As per the data of March 2022, the annual consumer price inflation in the USA is 8.5%. It is 7% in the United Kingdom, 7.5 percent in the Eurozone, and 16.7 percent in Russia. Argentina and Turkey had a huge rise in their price levels, which are chronologically 52.3 and 61.1 percent. It is 6.22 percent in Bangladesh and 7 percent in India. (Mahmood, 2022)

The significant downturns due to the coronavirus made the case for a recession inevitable. With Wall Street recording one of its worst trades in history and the consumer savings rate at its worst state since the 2008 global financial crisis, the case for a recession is becoming even stronger, along with the slow growth of the global economy, which has been prevalent ever since the beginning of the pandemic.

The current state of the global economy, where a recession is looming along with exceedingly high levels of inflation, is very much reminiscent of a stagflation, or recession-inflation, which is also evident as per the level of global unemployment at this moment, which is higher than the pre-pandemic state. This rare occurrence of stagflation was last seen in 1970, and it has returned again in the current year due to the severity of the current situation. 

Stagflation poses a serious dilemma when it comes to monetary policy. When it comes to recession, an expansionary monetary policy is normally undertaken, and vice versa is done in the case of hyperinflation. But in stagflation, as both these phenomena occur along with high levels of unemployment, the standard macroeconomic measures are ineffective in overcoming such a situation. Eminent economists like Frederich Hayek, Paul Krugman, and others have varying views about tackling stagflation, and as the global economy is heading towards that direction, the economists will have to make their choice.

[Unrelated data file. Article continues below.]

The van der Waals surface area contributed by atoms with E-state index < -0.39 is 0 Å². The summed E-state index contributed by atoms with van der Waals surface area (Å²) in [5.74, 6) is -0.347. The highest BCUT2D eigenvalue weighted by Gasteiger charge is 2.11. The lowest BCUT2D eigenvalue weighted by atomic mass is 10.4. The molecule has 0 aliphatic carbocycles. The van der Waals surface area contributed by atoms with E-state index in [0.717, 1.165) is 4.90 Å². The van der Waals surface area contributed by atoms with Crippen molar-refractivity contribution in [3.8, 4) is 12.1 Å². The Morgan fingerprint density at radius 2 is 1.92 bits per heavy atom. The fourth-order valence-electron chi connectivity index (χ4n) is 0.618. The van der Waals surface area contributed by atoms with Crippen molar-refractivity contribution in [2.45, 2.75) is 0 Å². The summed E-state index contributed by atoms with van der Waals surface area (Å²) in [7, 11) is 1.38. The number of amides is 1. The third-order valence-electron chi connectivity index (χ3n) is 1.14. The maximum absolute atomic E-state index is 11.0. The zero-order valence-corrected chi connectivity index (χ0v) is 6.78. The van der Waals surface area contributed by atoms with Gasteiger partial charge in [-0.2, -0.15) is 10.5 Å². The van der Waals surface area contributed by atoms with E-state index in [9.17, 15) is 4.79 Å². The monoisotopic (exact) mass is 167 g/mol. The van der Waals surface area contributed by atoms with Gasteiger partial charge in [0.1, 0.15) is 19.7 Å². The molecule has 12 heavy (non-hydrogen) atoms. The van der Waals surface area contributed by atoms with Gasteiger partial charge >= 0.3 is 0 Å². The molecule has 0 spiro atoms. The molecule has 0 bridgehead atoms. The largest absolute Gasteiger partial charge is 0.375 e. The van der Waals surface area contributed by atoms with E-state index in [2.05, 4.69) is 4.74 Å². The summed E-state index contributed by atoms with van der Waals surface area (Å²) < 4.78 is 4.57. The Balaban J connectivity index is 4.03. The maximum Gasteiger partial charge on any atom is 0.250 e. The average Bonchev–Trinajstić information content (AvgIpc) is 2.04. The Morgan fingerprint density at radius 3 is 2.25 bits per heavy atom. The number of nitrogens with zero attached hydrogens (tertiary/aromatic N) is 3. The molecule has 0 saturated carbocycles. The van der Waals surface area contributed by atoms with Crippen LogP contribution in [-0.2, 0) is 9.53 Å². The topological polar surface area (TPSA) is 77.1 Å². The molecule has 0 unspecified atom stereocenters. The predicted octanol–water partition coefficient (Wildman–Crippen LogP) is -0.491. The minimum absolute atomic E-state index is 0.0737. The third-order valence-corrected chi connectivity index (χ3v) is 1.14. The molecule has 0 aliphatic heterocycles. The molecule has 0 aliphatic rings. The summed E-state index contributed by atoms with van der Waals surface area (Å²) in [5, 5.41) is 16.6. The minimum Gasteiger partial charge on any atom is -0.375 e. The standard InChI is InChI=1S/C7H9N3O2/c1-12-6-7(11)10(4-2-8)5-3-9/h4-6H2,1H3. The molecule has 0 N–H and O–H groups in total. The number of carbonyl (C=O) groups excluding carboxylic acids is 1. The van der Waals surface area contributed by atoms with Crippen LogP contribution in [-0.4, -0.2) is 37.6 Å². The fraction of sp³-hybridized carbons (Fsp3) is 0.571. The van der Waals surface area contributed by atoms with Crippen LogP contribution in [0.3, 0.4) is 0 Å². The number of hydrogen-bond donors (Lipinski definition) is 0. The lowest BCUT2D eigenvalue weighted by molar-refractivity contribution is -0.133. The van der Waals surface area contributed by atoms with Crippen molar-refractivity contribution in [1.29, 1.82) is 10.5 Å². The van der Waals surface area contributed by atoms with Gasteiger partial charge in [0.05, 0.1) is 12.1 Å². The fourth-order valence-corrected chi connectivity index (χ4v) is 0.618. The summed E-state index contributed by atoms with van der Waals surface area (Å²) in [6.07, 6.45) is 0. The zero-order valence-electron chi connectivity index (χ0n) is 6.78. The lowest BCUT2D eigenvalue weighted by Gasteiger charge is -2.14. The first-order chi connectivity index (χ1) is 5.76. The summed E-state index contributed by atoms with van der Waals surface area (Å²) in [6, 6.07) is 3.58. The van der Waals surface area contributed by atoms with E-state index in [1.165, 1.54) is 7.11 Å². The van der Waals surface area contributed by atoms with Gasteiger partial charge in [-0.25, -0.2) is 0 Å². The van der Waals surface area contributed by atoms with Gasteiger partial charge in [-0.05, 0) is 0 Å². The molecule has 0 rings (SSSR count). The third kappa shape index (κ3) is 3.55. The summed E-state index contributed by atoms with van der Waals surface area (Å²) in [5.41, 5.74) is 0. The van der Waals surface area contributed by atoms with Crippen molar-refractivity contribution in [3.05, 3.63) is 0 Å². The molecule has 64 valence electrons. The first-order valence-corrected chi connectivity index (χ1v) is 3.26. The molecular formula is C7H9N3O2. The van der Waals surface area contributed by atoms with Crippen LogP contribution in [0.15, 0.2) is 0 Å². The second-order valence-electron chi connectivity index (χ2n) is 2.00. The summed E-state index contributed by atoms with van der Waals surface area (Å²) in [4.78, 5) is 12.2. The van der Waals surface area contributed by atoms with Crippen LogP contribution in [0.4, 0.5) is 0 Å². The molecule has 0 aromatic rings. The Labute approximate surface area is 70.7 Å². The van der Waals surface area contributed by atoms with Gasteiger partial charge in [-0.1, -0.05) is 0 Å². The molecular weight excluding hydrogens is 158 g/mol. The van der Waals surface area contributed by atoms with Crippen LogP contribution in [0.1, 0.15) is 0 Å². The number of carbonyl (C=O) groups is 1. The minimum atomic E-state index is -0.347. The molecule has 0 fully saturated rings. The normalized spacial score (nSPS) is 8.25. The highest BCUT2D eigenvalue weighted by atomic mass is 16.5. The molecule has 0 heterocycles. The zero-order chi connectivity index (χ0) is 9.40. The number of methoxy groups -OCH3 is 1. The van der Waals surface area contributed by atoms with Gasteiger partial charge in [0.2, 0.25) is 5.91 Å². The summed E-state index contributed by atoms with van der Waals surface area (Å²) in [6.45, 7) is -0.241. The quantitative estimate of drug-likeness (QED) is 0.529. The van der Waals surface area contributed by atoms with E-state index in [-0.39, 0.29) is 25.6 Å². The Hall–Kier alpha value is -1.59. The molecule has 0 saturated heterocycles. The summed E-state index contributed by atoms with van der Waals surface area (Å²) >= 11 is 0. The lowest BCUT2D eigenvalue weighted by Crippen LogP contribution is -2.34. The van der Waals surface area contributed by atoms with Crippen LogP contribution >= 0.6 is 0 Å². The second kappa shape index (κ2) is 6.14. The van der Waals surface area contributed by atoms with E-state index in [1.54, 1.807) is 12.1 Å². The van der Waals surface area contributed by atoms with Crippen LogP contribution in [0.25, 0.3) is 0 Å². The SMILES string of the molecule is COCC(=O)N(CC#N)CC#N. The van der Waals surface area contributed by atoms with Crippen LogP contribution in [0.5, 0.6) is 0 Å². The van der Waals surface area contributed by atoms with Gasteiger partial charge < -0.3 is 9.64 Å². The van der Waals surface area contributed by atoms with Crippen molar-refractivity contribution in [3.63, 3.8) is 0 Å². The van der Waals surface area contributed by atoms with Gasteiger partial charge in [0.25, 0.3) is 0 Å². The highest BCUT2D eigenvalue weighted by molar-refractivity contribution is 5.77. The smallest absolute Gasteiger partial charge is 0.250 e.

Central Bank’s Top Focus

While the central banks have various macroeconomic objectives, their principal one stands the stability of prices because price volatility complicates interpretation of information and decision making by economic agents leading to massive market inefficiencies and wage-price spirals.

In order to avoid this, central banks fix a target rate of inflation and ensure that the actual rates hover as closely as possible around the targeted rates, maintaining stability as well as their own credibility. The targeted inflation rate for major economies such as the US, UK, Canada, the Eurozone and South Korea is 2%, while for China 3% and India 2%-6%. Currently, the actual inflation rates are concerning way over the targeted rates as mentioned (Central Bank News: Inflation Targets, n.d.).

Tightening of the Monetary Policy 

Globally, the central banks have resorted to the traditional approach of taming inflation with interest rate hikes that increases the cost of borrowing and the incentives to save. Therefore, they aim to curtail the money supply and cool down the aggregate demand, thus, the price level in the economy. 

Federal banks increased their rate by 0.75% in June and is expected to increase further in the upcoming quarters amidst soaring inflation (Smialek, 2022). The Bank of Canada too is increasing its rate by 0.75% by this July. The President of the European Central Bank too announced to increase its interest rate by 0.25% for the Eurozone by this July, the highest in over a decade, and anticipates a greater percentage increase in the upcoming quarters depending on the data and expectations of inflation (Smith, 2022). 

According to a recent report by the World Economic Forum, initial weakening of the demand growth has already emerged in sectors elastic to interest rate changes (Can the World Avoid Stagflation? An Economist Explains | World Economic Forum, 2022). 

By-product of the Policy